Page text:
Neglected Patellar Tendon Rupture With Massive Proximal Patellar Migration Treated With Patellar Transport and Staged Allograft Reconstruction
Postoperative radiograph after allograft patellar tendon reconstruction of the (A) right and (B) left knees.
© Copyright Policy - creative-commons
Related In: Results  -  Collection

License 1 - License 2 - License 3
Show All Figures
getmorefigures.php?uid=PMC5120681&req=5

fig4-2325967116672175: Postoperative radiograph after allograft patellar tendon reconstruction of the (A) right and (B) left knees.
Mentions: The distraction proceeded well with the right as well as the left patellae, with the need to speed the rate of distraction on the left side at some point to 3 mm per day where the patella was more proximally migrated and to make up for having to stop the distraction for almost 2 weeks until resolution of the pin tract infection. The correction was achieved after 2 months on the right side and after 3 months on the left side. Once the patellae were in a satisfactory position bilaterally (Figure 3), the decision was made to remove the frames after 3 months and proceed with open bilateral patellar tendon reconstruction (Figure 4). This was done using patellar tendon allograft, and fixation of the tibial tubercle allograft bone plug into a trough in the proximal tibia was accomplished using 4.5-mm cortical screws bilaterally. Proximally, the allograft tendon was secured to the quadriceps tendon using 5.0 Ethibond sutures (Ethicon). Postoperatively, ROM was initiated on the first postoperative day starting at 0° to 40°, progressing to 60° at 2 weeks, and increased gradually to 90° by 4 weeks. The patient was allowed partial weightbearing with crutches and a hinged knee brace set at 0° to 50° for 6 weeks, then continued using the brace for walking for another 4 weeks until regaining quadriceps strength. The patient was followed monthly, and bony healing of the tibial tubercle allograft to the proximal tibia was achieved by 16 weeks. The patient underwent physical therapy postoperatively, was able to gradually achieve full extension and 100° flexion bilaterally, and was able to stand and walk again. Over the course of 2 years, the patient developed progressive scarring of the quadriceps tendon on the left side and had an extensor lag of 25°. He was operated upon successfully with open quadricepsplasty and was able to again achieve full extension. The final ROM was full extension to 100° flexion bilaterally. The quadriceps strength was 5 out of 5 bilaterally, and no functional outcome scores were obtained pre- or postoperatively. The patient died of medical problems unrelated to his orthopaedic condition. We were not able to obtain a letter of consent.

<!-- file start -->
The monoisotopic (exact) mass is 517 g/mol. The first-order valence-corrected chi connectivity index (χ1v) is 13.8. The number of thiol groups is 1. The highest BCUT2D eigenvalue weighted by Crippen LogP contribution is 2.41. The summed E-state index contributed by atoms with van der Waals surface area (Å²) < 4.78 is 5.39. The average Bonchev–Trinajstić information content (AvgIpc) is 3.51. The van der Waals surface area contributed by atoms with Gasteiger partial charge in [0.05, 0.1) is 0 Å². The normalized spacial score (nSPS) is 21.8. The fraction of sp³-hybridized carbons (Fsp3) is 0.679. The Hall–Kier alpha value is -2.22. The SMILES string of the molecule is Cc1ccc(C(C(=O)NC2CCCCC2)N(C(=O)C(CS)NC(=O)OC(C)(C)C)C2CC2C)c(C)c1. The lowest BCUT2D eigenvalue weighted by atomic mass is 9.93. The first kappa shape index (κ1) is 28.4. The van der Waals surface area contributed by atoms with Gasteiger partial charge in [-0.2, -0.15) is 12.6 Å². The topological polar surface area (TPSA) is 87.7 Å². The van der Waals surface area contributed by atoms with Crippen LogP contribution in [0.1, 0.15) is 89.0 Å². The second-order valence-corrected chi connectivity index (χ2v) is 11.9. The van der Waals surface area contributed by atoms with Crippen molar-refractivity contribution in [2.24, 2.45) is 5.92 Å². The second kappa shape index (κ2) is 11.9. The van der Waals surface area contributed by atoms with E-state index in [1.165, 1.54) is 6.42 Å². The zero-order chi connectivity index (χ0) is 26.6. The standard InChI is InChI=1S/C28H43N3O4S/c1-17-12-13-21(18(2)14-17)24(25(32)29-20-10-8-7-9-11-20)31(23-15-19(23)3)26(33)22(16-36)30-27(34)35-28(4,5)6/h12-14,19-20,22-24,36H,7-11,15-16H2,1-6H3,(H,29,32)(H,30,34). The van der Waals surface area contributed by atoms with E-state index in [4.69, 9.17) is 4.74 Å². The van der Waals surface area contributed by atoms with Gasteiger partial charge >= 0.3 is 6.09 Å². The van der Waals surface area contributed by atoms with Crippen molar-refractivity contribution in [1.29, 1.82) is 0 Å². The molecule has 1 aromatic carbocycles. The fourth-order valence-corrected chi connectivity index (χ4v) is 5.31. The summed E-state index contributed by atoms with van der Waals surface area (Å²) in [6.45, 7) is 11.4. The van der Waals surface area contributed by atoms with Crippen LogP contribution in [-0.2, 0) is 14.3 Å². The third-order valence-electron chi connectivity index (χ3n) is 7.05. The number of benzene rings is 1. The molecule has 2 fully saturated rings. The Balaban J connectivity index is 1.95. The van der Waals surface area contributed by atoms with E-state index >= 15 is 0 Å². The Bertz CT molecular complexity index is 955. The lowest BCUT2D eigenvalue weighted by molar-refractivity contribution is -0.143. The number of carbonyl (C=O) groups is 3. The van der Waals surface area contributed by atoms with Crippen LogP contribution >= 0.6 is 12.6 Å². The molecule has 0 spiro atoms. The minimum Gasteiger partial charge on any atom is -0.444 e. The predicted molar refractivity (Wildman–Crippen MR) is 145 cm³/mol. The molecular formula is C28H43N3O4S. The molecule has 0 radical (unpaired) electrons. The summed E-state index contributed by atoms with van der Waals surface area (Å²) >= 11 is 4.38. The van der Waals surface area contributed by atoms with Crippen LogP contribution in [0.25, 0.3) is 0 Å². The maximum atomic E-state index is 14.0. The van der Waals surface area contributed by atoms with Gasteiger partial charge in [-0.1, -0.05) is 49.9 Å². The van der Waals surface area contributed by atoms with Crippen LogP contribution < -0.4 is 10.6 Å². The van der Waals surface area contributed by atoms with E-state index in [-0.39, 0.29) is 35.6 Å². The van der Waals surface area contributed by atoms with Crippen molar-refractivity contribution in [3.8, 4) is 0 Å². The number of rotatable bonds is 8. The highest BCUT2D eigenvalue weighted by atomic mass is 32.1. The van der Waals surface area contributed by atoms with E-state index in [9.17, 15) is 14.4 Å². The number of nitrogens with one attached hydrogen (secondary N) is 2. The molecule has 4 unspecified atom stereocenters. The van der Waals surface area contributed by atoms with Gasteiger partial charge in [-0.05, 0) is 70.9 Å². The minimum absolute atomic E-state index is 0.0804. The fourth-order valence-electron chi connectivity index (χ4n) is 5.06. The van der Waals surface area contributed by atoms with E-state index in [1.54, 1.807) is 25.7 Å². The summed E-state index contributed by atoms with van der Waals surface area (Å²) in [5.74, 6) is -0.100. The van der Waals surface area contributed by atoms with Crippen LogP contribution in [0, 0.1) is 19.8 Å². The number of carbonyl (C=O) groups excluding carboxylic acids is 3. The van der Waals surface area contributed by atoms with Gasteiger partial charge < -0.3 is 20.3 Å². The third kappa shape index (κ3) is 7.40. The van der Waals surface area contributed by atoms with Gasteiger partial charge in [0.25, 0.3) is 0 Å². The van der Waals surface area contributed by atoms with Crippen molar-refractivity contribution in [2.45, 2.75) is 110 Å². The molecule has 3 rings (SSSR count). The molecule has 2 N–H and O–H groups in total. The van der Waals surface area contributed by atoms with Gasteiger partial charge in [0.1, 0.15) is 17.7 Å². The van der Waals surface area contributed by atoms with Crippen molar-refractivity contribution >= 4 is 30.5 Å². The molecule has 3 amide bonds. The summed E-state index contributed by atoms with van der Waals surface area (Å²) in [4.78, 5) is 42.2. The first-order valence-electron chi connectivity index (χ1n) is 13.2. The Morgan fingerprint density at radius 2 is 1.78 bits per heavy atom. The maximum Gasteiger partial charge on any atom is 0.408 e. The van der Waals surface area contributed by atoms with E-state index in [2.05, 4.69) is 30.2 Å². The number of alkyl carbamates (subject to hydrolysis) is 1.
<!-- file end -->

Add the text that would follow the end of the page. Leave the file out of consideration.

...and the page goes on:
View Article: PubMed Central - PubMed

AUTOMATICALLY GENERATED EXCERPT
Please rate it.

Several methods had been reported to relocate the proximally migrated patella distally to its anatomic location, including preoperative traction, intraoperative traction, quadricepsplasty, and external fixation... Over the course of 2 years, the patient developed progressive scarring of the quadriceps tendon on the left side and had an extensor lag of 25°... He was operated upon successfully with open quadricepsplasty and was able to again achieve full extension... In their case report of 2 cases, the final ROM was 0° to 90° and 0° to 120°, with no extensor lag... Synthetic materials have also been used with satisfactory results... In cases with severe quadriceps tendon contracture and fixed proximal patellar migration, numerous techniques have been reported to adequately mobilize the patella and relocate it distally to its anatomic position and to reconstruct the patellar tendon; however, there is no widely accepted method... Levin used a Dacron graft to replace the tendon followed by cast immobilization for 6 weeks... Casey and Tietjens reported on 4 cases where they successfully used direct repair augmented by cerclage... The use of external fixation has been reported for patients with severe quadriceps contractures and fixed elevated patella... Isiklar et al reported on 2 patients with chronic patellar tendon ruptures due to failed primary repairs in which the authors used ring and wire external fixation, applying the distraction principles of Ilizarov preoperatively to mobilize the patella distally and postoperatively to protect the reconstruction while maintaining ROM and full weightbearing... In their case report, Isiklar et al reported on successful use of external fixation to treat 2 patients with chronic patellar tendon ruptures with failed primary repair, presenting 3.5 years and 8 months after the initial injury, the final ROM achieved was 0° to 130° in 1 patient and 0° to 110° in the second patient, with no extensor lag, normal Insall-Salvati ratio, and 5 out of 5 quadriceps strength in both patients... Those results were most similar to the results we achieved... The wires were pulled axially through a small wire site at the skin minimizing skin trauma... Despite the high rate of complications encountered, specifically the pin tract infection in the first patient and deep vein thrombosis in the second patient, those complications were managed conservatively and appropriately without the need to reoperate and without any effect on the final outcome of the procedure.

No MeSH data available.